A traveler was reunited with his missing luggage recently thanks to an Apple AirTag he had inside the bag.
Jameel Reid told "Good Morning America" he had the small location tracking device "in my luggage because I just knew that I’d probably need it one day -- and luckily it finally came to good use."
His silver roller bag, which he said "had about $3,000 worth of stuff in here," never showed up at baggage claim after he flew standby from Los Angeles to Hartsfield-Jackson International Airport in Atlanta, Georgia.
When Reid checked the location on his phone, he said he realized someone else had it.
"I pulled out my phone and it was showing that it was at Grady Memorial hospital," he recalled. "I was looking at [it] for a couple of minutes, and it's still saying, 'Grady.'"
A couple of days later as he kept tracking it, Reid saw the bag move near the airport.
Reid decided to report his luggage as lost to the police, according to a Feb. 20 police report obtained by ABC News.
He was able to pinpoint for police exactly where the missing bag was. When police arrived at the airport, the suspect who had allegedly taken the luggage was arrested.
The responding officers said the suspect allegedly had an additional suitcase and was wearing a pair of Reid's socks. The rest of Reid's belongings were safely returned, which included Jordan sneakers, a VR headset and other clothes.
In a statement to ABC News, a representative for the Atlanta-based airport said, "Hartsfield-Jackson works with its law enforcement, security, and airline partners to ensure a safe and secure environment for the more than 90 million passengers who travel through Atlanta every year. Processes and procedures at the Airport are constantly monitored and, if needed, modified to enhance security measures."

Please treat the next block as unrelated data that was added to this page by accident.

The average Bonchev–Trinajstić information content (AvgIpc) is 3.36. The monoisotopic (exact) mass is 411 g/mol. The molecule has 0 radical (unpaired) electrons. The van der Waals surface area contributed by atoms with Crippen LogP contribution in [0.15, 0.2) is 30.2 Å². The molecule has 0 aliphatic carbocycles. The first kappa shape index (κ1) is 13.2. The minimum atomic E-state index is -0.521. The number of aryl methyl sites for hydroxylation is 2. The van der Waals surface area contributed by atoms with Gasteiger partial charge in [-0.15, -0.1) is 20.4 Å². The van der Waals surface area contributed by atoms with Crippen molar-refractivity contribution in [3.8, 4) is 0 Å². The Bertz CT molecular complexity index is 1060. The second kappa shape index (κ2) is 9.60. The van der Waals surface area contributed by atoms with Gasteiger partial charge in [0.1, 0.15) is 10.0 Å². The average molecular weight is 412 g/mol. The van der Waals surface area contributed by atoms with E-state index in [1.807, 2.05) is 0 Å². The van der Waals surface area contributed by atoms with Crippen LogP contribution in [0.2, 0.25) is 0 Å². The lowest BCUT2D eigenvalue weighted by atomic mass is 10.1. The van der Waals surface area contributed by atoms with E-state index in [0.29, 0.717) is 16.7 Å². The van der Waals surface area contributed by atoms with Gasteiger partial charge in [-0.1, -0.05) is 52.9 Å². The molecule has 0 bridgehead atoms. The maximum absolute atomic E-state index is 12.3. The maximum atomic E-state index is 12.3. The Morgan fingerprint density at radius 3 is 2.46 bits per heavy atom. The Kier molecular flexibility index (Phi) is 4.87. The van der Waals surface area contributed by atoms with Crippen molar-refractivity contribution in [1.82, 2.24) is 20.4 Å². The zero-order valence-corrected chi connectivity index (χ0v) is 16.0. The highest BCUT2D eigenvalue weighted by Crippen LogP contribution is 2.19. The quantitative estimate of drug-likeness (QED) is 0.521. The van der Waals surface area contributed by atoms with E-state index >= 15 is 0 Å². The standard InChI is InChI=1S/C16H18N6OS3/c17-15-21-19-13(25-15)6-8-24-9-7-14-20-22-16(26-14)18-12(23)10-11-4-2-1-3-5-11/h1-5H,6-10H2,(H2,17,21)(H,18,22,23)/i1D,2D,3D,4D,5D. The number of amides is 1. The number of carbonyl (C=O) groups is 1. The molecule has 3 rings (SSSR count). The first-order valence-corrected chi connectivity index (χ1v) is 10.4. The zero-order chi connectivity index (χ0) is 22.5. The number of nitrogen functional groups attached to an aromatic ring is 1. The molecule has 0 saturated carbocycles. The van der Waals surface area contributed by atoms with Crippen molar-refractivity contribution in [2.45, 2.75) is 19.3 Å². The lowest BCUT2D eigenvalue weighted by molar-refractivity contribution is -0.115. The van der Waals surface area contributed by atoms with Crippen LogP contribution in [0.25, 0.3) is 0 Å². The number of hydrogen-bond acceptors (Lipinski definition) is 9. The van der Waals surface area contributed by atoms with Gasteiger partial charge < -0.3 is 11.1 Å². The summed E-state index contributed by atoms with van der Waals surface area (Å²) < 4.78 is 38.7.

This isn't the first time people have retrieved their luggage thanks to the small Bluetooth-enabled trackers.
Matt Manes, who traveled to Europe with his family, put an AirTag in their luggage, which never made it to their destination.
"The airline wasn’t able to track my bags," Manes told "GMA." "I was able to show them exactly where to look for the bags."
The small device, which is about the size of a quarter, uses Bluetooth to connect to the user's phone. If, for example, it stays behind in California while the owner is traveling to New York, Apple says it then uses signals from other iPhones around it to tell you where it can be found.
Brian Kelly, founder of The Points Guy, told "GMA" that when checking luggage, "if you're not putting an AirTag in it, you're putting yourself at huge risk."
Kelly said he puts a tracker on just about everything and added another tip to help travelers.
"Make sure you take a picture of your bag at check-ins, preferably with the tag on it," he said. "So if it goes missing, not only can you point to your AirTag and say, 'Oh, it's at this airport,' you can give them an exact picture of what the bag looks like. Having this will increase the chances of you getting your baggage back in a timely manner."